Here’s a copy of an email exchange a reader sent me today. You’ll notice that very much unlike the department involved, I redact names.

***

From: [REDACTED]

Sent: Tuesday, February 04, 2014 4:14 PM

To: [REDACTED]

Cc: [HUGE LIST OF WHAT HAS GOT TO BE 200 PEOPLE]

Subject: Re: Thank you for your interest in our position

Hi there!

Thanks for the mass email rejection!

Recipients:  How many of you have gotten a rejection like this before?

I am grateful that it’s an unpleasant first for me!

Good luck to all you recipients!  Believe that you are way more valuable than this program’s approach would indicate.  I’ll keep good thoughts for everyone on this distribution list! We all deserve better than a mass email — and better than to have our privacy violated in this way.

Best wishes to you all!

[A SERIOUS ASS-KICKER]

Associate Professor, [DISCIPLINE]

On Tue, Feb 4, 2014 at 8:58 AM, [REDACTED] wrote:

Hi,

Thank you for your interest in our position.

[REDACTED]

Secretary, Office Manager

[DEPARTMENT]

***

Thanks for making my day, unnamed Associate Professor.

And anyone who needs a lesson in redaction or BCC’ing, I guess I can show you how to do it?

Many LOLs.

 

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10 thoughts on “A CC Snafu Becomes a Jackass Shaming-Session: Well Played

  1. If there’s any “skills training” colleges should offer these days, it should be how to differentiate between CC and BCC. Shockingly few people seem to be able to do this.

    Also, I LOVE that the depart just re-sent the email. “No no, trust me. The new one will automatically replace the old one.”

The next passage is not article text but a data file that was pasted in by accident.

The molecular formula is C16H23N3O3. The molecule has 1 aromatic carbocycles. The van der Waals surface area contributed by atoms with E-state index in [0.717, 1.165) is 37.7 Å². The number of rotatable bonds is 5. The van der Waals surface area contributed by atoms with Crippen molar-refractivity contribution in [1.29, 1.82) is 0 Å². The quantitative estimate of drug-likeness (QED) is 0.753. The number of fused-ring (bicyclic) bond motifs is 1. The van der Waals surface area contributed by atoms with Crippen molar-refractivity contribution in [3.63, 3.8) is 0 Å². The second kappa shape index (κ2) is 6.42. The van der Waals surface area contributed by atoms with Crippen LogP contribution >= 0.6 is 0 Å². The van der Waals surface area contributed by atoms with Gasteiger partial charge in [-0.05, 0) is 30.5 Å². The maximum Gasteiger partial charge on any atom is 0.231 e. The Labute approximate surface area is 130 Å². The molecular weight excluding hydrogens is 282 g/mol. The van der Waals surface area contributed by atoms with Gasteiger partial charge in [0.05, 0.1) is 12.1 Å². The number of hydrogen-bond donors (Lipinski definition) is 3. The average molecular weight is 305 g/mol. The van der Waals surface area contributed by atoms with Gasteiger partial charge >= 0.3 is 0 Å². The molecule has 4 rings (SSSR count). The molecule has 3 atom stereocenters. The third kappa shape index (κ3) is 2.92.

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  2. To be fair, the original message is signed by the secretary / office manager. These people are typically overworked, underpaid, and unfairly tasked with breaking bad news to applicants (not only job applicants, but student applicants to the program as well). Not saying that excuses the mistake, but the real ass-hattery here is the committee chair hiding behind the office worker instead of sending the message him- or herself. Is it so hard to write a two-sentence message? Or is it really about insulating one’s self from having to deal with this sort of thing?

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  3. I have received a similar letter for a job for which I was shortlisted (one of three final candidates). They sent it about three months after the successful applicant had already been hired. Nice!

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  4. Hell, now they’re beginning to not even send rejection letters and e-mails to non-tenure-track applicants for lectureships and instructorships. You’re told to check the HR website to see if the position has been filled. So that means you get to wait EVEN LONGER, only to find out that they’ve ALREADY HIRED someone. The Academic Jobs Wiki is great for helping people decide whether they should wait by the phone, but seriously? Not even a “Thanks, but no thanks”?

    I realize our tenured faculty need their 4-5 weeks of unsanctioned vacation every winter, despite that time being considered part of the 9-month employment contract, but come on. If an application deadline is mid-December, those people on the hiring committees should use that non-teaching time to make sure people aren’t waiting until the end of MARCH to find out whether they even have an interview for a job. What do they do instead? Work stops the last day of fall finals, and they do NOTHING until mid- to late January when classes resume. And then, of course, they take even longer to sift through the applications because, well, they’ve got teaching and other things to do during the semester.

    One of the perks of being a tenured professor is the ability to skip work whenever you want when you don’t have to be in the classroom. In any other job, that’d be considered work avoidance and/or insubordination and it would subject the employee to termination with cause. The same should be the case for tenured and tenure-track faculty.

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